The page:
Wednesday, September 10, 2008

A Historian Sees The Real Power Staying In China, While The Symbolic Olympic Baton is Passed To London

Quist says China Stakes Its Claim As The World's Future Superpower.

Every four years the summer Olympic Games evokes my personal lament of what could have been. This year, however, the games were a forecast of what is going to be.

Almost five decades ago I was a Silver Medalist in the US Track & Field Championships and a Gold Medalist and record holder in the javelin at the Pan American Games. Based upon my number two ranking in 1959 I was an odds-on favorite to earn a spot on the US Olympic Team headed for Rome in 1960. While attempting to qualify for the Olympic trials that year however a field judge ruled that my first two throws landed flat and my third throw was out of bounds. My Olympic dream ended without a mark.

Four years in a long time to prepare for a second chance to chase an Olympic dream. Marriage, a new career and a family took precedence but the inner lure of the dream lingered and the passion prevailed. Three weeks prior to the 1964 trials at the age of 28, I threw 15 feet beyond my previous personal best five years earlier — a sure sign that the dream was in sight. On my very next throw a sharp pain seared through my Achilles tendon and the fickle finger of fate struck again. I joined a long list of those who "couda, woulda, and shoulda" made the team.

For those who just observed the XXIX Olympiad, there was a consensus that the Beijing Games were "spectacular." To the athletes themselves, most of whom were millennials, the event was "awesome." To this writer however, who has observed this, the greatest athletic event in the world since 1956, Beijing was a portent of change to come.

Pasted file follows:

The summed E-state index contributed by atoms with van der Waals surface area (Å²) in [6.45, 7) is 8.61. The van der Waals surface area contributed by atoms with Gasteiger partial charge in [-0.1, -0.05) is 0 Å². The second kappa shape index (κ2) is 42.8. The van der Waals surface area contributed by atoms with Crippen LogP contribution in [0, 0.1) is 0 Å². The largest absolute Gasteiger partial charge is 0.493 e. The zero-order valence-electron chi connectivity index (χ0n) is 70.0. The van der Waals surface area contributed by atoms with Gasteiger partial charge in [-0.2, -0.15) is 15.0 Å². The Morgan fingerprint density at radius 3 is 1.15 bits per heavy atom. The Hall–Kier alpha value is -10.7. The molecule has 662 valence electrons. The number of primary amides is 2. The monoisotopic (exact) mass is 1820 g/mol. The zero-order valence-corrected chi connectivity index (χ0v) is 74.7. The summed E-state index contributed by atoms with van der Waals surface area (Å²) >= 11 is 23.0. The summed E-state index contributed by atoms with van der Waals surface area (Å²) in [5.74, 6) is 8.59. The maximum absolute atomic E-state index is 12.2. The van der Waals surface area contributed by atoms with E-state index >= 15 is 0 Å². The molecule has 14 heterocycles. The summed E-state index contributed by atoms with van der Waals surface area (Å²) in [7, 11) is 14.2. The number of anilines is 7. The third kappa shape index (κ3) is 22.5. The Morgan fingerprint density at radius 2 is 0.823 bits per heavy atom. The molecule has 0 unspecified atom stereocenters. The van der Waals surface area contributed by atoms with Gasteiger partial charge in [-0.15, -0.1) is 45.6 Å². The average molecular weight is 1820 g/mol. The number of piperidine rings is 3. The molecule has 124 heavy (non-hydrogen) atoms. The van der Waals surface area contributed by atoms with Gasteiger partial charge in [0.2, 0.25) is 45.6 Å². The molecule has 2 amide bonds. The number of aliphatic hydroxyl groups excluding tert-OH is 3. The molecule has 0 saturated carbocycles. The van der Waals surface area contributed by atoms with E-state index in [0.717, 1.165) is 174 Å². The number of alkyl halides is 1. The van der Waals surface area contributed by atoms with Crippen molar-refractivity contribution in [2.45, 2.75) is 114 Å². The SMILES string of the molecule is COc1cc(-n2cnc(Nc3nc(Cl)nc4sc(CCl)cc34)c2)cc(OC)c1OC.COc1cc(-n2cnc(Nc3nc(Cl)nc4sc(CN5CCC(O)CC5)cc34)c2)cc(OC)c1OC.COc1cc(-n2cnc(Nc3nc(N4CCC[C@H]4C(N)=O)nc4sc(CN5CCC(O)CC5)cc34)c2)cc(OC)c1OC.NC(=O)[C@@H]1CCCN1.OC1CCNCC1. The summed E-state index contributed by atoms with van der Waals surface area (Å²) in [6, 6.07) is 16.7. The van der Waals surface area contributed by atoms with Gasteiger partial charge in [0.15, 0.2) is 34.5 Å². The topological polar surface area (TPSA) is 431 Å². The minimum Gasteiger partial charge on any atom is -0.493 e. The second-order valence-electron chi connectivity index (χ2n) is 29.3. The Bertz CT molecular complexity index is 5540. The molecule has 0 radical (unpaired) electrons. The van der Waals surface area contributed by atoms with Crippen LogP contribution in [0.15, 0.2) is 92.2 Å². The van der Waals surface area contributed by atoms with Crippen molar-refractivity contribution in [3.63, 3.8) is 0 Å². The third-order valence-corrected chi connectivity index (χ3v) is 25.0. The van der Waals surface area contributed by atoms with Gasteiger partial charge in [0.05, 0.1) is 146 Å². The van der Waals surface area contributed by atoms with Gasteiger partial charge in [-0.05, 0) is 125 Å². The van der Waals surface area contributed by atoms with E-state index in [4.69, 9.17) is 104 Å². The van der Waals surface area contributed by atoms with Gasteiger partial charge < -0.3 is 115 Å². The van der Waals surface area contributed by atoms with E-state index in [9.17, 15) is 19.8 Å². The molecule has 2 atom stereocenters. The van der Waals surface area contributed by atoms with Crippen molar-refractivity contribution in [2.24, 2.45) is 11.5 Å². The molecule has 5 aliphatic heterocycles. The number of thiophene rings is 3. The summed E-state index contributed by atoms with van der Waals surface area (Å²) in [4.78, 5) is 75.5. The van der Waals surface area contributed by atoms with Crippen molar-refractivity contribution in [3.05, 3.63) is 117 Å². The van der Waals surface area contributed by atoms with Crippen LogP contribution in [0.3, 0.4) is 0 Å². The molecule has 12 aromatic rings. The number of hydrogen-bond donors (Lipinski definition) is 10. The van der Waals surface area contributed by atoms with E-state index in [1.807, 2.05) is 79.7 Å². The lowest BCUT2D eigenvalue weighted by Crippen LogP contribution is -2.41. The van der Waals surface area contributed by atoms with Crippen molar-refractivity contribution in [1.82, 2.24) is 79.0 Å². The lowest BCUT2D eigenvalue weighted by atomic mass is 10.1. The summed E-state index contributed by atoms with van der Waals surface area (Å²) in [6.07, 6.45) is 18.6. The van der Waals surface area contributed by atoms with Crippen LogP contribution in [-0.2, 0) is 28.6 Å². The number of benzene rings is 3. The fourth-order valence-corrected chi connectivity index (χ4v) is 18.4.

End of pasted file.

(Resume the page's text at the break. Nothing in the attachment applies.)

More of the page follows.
For decades and maybe even centuries, China has endured an image as a backward, unprogressive, tightly controlled feudal country while at the same time confident that western civilization (particularly America) was in a rapid moral and financial decline. The 2008 Beijing Olympic games was to the Chinese all about global perception and respect for the host country. Few could claim that China did not achieve their goal.

The opening ceremonies were a divining rod. The men's furious, well-synchronized beating of the drums symbolized China's power. The women, who discarded their drab olive-green, Mao Tse Tung pant suits for svelte, body revealing costumes exuded grace and beauty. The exorbitant cost of the spectacle was a testament to China's wealth and status as a global financial colossus. And, of course, the nation's garnering of the most gold medals was viewed by the hosts as a demonstration of the superiority of the new Chicom system.

Prior to World War II, the sun never set on the British Empire and the pound was the world's reserve currency. The War bankrupted the island nation and the US assumed the role as the world's foremost superpower and the dollar became the world's reserve currency. What all the world has just witnessed is the start of the third leg of this superpower relay where the baton of power could be passed from the US to China.

Is the Renminbi the world's future reserve currency? Given our leaders propensity to weaken the dollar and burden our nation with debt this race could be a short contest.

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